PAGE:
To avoid SIDS, make sure your child sleeps on his back on a firm mattress, and keep any choking hazards — like cushy pillows, blankets, or plush toys — far away. Dress him in a warm, one-piece jumper instead of getting him a blanket, and avoid crib bumpers, as these can also restrict his breathing.

The changing table is another place where disaster can strike. If you're not careful, your baby can roll off while you're hands are full, and babies don't bounce very well. Safety straps are a must, so either buy a model that already has them, or add them to the table you currently own. Of course, you could always just change your baby on the floor as well.

Another risky environment — but one that's a little more obvious — is the bathtub. While having a bath seat can help, it's no substitute for your attention, so don't turn your back even for a second. Also, to prevent scalding him, consider getting a showerhead that indicates the water temperature.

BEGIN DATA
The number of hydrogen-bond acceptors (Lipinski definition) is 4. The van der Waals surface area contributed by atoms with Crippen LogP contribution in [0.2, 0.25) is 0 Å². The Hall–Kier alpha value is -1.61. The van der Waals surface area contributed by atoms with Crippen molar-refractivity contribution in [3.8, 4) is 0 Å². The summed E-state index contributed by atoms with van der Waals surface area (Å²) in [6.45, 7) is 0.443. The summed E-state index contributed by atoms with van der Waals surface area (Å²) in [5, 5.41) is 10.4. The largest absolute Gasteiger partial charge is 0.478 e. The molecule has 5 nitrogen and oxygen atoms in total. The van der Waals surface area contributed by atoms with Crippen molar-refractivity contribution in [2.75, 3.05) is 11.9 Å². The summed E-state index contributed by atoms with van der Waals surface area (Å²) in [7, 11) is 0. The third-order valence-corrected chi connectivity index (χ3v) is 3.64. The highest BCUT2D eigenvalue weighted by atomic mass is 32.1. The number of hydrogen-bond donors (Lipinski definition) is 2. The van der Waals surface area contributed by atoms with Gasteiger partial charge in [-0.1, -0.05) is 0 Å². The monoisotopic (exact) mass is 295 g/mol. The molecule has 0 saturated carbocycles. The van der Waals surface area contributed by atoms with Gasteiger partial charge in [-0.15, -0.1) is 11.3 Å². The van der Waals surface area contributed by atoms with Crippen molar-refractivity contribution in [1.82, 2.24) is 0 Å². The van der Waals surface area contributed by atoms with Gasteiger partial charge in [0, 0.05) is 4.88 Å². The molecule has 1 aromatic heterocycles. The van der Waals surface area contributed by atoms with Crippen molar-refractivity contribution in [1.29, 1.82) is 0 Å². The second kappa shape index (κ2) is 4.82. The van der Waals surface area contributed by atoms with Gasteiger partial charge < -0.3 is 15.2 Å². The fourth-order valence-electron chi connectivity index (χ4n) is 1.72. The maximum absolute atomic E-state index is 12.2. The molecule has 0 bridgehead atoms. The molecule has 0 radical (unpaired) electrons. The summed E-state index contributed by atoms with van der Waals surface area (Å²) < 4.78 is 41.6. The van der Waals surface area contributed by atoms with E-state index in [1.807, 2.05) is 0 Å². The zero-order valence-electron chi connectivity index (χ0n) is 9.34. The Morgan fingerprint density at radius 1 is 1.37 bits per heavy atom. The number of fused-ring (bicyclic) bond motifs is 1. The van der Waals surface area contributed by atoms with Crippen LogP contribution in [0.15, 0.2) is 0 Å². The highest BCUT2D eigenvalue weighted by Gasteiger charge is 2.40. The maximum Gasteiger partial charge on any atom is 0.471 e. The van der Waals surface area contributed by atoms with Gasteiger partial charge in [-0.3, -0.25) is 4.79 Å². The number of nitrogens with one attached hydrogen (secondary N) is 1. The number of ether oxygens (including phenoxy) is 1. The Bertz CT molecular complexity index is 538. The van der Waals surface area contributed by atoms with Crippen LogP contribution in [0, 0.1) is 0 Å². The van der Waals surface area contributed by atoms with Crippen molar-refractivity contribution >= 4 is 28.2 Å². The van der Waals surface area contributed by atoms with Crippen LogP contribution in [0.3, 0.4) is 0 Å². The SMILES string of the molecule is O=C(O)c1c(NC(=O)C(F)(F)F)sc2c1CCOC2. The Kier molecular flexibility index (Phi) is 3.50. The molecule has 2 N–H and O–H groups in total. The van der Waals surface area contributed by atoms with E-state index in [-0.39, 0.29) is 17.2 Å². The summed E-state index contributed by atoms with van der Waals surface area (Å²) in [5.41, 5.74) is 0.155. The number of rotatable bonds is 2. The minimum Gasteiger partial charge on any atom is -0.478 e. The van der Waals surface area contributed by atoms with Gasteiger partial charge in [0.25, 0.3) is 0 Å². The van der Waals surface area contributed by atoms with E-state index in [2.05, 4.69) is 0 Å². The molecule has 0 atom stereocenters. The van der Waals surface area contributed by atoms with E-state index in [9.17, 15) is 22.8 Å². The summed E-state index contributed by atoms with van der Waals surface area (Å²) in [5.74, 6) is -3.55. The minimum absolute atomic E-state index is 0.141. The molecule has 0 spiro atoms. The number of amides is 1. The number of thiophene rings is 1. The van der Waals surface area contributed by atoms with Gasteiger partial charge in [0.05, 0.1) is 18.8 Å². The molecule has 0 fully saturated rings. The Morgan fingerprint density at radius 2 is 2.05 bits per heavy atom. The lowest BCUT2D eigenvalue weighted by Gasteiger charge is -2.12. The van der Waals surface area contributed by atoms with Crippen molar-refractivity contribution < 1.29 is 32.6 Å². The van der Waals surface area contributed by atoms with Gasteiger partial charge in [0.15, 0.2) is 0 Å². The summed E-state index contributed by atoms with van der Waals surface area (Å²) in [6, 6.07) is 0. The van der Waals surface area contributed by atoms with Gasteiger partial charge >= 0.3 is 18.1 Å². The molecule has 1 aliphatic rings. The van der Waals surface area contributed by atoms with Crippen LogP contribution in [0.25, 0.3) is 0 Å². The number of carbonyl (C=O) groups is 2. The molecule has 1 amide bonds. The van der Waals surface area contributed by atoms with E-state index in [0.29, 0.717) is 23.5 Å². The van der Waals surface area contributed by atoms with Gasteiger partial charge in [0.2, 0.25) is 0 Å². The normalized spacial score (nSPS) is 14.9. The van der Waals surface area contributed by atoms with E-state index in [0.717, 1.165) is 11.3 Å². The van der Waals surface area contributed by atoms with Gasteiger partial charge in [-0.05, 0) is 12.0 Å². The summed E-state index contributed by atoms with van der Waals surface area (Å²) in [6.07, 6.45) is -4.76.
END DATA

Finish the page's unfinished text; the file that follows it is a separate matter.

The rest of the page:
The good news is that the world isn't as scary for a newborn as it may first appear. If you take the necessary precautions, there's no reason why your kid should ever be in any real danger.

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Melissa Harr
Last updated on August 31, 2018 by Melissa Harr

Melissa Harr is a language-obsessed writer from Chicagoland who holds both a bachelor of arts and master of arts in English. Although she began as a TEFL teacher, earning several teaching certificates and working in both Russia and Vietnam, she moved into freelance writing to satisfy her passion for the written word. She has published full-length courses and books in the realm of arts & crafts and DIY; in fact, most of her non-working time is spent knitting, cleaning, or committing acts of home improvement. Along with an extensive knowledge of tools, home goods, and crafts and organizational supplies, she has ample experience (okay, an obsession) with travel gear, luggage, and the electronics that make modern life more convenient.